Florida Statutes Governing Motorcycles: Florida Motor Vehicles Code
Here are some of the statutes as they currently appear in Florida law that apply to those riding motorcycles, which are defined in Florida Statute 316.003 (22) as “[a]ny motor vehicle having a seat or saddle for the use of the rider and designed to travel on not more than three wheels in contact with the ground, but excluding a tractor or a moped.”
South Florida Biker Injuries – Florida Motorcycle Biker Risks and Rewards
There are many freedoms on the road for motorcyclists here in Florida, both on the road and off road. Coupled with Florida’s beautiful scenery and sunny weather, it’s no surprise that Florida hosts a number of annual bike rallies each year, as well as motorcycle rides for charity, swap meets, and bike shows. The annual Daytona Beach Bike Week ranks alongside South Dakota’s Sturgis Rally as the national top bike rally overall, with Florida bringing bikers the world to the State of Florida over to enjoy riding on Florida roads and enjoying scenes like those found on the Dakota Loop.
This means that not only do we have lots of visitors riding into Florida to enjoy traveling in our state, but we have lots of bikers who live here in Florida where the weather and the legal climate are amiable to motorcyclists.
Florida Helmet Laws – Motorcycle Helmets in Florida – Helmet Exemption
Many motorcycle enthusiasts are aware and welcome the lack of a uniform motorcycle helmet law here in Florida. Helmet laws do exist, however they are limited to certain specific and limited situations:
– On road in Florida: Under age 21 years old, you need to wear a helmet and you will be required to have a different license registration for your motorcycle so your bike can be easily identified on the road as being registered to someone under the age of 21; and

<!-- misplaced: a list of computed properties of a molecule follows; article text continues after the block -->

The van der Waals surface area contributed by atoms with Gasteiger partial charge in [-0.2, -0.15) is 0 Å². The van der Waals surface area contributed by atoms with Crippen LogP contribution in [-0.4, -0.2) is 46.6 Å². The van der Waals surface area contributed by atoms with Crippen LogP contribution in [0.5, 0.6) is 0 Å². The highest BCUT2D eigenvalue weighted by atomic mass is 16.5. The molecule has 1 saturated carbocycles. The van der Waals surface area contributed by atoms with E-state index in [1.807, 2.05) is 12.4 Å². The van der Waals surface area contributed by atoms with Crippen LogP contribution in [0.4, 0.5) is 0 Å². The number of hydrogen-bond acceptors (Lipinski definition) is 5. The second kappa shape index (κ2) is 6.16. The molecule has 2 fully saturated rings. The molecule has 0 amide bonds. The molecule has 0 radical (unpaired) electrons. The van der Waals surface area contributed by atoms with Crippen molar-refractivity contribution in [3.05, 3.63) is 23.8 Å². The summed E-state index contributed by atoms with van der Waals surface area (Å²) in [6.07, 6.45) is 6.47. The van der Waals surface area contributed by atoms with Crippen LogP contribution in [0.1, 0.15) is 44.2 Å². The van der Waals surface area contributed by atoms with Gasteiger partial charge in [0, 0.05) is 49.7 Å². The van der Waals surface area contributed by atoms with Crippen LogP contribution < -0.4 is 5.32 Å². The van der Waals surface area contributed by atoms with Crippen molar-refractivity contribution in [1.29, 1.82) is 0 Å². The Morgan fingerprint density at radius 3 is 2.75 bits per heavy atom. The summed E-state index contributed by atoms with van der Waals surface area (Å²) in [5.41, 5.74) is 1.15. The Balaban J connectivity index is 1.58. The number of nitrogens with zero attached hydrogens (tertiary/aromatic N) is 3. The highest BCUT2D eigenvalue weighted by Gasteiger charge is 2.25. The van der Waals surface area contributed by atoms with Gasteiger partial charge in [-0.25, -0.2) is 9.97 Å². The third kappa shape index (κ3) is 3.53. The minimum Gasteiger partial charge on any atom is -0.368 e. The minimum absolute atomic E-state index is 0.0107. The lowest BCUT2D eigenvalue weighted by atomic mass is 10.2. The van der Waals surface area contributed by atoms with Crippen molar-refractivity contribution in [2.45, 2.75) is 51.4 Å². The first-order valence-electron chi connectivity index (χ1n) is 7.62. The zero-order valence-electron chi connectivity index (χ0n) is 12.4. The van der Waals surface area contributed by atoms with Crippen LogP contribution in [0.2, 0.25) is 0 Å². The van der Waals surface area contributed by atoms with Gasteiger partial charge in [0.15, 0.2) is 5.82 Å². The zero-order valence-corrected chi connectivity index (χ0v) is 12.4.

– Off-road in Florida: a Motorcycle Helmet is only required for those under the age of 16 who are on an ATV (all-terrain vehicle)
Today in Florida, you may get a “helmet exemption” if you are (1) at least 21 years old; and (2) have current medical insurance coverage that provides a minimum of $10,000 in medical benefits for biker injuries that happen in a crash while operating or riding on a motorcycle.
“Many new to South Florida may enjoy the freedom of riding without a motorcycle helmet, but they need to know that law enforcement may still pull them over if they aren’t wearing a helmet and the police officer believes that the biker may be under the legal age limit of 21 years.”
– Alan Sackrin
Risks of Not Wearing a Motorcycle Helmet – Biker Injuries or Deaths and Helmets
There are many valid arguments made by motorcyclists against wearing helmets; bikers can be valiant in their defense to ride without a helmet. Florida respects this; however, bikers need to be aware not only of the rewards in riding a motorcycle without a helmet but the risks as well.
First, there are the obvious medical arguments for motorcycle helmets:
– Traumatic brain injuries
– Spinal cord injuries
Risks and Rewards – Riding Without a Motorcycle Helmet in Florida
Second, there are also the additional legal hurdles when legal claims are made. In any negligence case, there is the element of causation. What caused the accident, what caused the injuries? When a biker decides to ride without a helmet and there is an accident, then the insurance carrier and the defense attorney may try to use that decision against that biker, arguing that he shares some if not all of the blame for what has happened because he failed to wear a helmet. Even if the law does not mandate its use, this defense tactic can be used against someone already seriously injured and sadly, sometimes in suits brought by grieving families in wrongful death cases.
In Florida motorcycle cases, it’s important to have both knowledge of the laws and to have a fierce advocate on your side when a claim needs to be pursued for injuries in a motorcycle crash – especially when there are serious injuries, or a fatality is involved.
Alan Sackrin is a Board Certified Civil Trial Lawyer who has practiced in the Fort Lauderdale area for over 30 years. His career as an attorney has been dedicated to helping injury victims and he never charges for an initial consultation with someone who is interested in learning more about their situation and possible legal claims and legal rights.
“I never charge for an initial consultation and our offices take pride in being able to arrange things for the client’s convenience: sometimes it’s best to meet in person, sometimes it’s better to talk over the phone.”
– Alan Sackrin
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